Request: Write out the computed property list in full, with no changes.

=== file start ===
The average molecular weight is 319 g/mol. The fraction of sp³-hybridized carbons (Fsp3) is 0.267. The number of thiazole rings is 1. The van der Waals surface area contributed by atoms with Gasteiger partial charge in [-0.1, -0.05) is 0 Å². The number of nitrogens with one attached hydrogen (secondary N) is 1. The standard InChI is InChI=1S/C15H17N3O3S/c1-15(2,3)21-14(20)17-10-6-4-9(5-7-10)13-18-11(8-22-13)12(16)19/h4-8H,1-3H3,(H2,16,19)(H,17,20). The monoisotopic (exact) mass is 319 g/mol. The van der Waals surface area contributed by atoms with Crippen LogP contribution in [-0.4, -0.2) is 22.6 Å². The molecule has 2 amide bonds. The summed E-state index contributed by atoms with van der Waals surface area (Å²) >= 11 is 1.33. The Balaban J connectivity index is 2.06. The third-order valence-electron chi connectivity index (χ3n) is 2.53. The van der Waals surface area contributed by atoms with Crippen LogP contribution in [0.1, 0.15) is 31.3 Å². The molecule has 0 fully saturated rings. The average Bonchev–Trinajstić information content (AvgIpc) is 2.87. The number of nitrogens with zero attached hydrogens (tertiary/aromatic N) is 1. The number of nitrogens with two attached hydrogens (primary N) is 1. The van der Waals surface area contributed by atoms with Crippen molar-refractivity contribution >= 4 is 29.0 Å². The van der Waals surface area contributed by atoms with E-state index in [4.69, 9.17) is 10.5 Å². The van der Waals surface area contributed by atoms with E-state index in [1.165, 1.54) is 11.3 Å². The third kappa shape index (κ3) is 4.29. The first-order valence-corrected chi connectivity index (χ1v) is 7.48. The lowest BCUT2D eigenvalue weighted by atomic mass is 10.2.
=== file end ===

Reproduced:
The average molecular weight is 319 g/mol. The fraction of sp³-hybridized carbons (Fsp3) is 0.267. The number of thiazole rings is 1. The van der Waals surface area contributed by atoms with Gasteiger partial charge in [-0.1, -0.05) is 0 Å². The number of nitrogens with one attached hydrogen (secondary N) is 1. The standard InChI is InChI=1S/C15H17N3O3S/c1-15(2,3)21-14(20)17-10-6-4-9(5-7-10)13-18-11(8-22-13)12(16)19/h4-8H,1-3H3,(H2,16,19)(H,17,20). The monoisotopic (exact) mass is 319 g/mol. The van der Waals surface area contributed by atoms with Crippen LogP contribution in [-0.4, -0.2) is 22.6 Å². The molecule has 2 amide bonds. The summed E-state index contributed by atoms with van der Waals surface area (Å²) >= 11 is 1.33. The Balaban J connectivity index is 2.06. The third-order valence-electron chi connectivity index (χ3n) is 2.53. The van der Waals surface area contributed by atoms with Crippen LogP contribution in [0.1, 0.15) is 31.3 Å². The molecule has 0 fully saturated rings. The average Bonchev–Trinajstić information content (AvgIpc) is 2.87. The number of nitrogens with zero attached hydrogens (tertiary/aromatic N) is 1. The number of nitrogens with two attached hydrogens (primary N) is 1. The van der Waals surface area contributed by atoms with Crippen molar-refractivity contribution >= 4 is 29.0 Å². The van der Waals surface area contributed by atoms with E-state index in [4.69, 9.17) is 10.5 Å². The van der Waals surface area contributed by atoms with E-state index in [1.165, 1.54) is 11.3 Å². The third kappa shape index (κ3) is 4.29. The first-order valence-corrected chi connectivity index (χ1v) is 7.48. The lowest BCUT2D eigenvalue weighted by atomic mass is 10.2.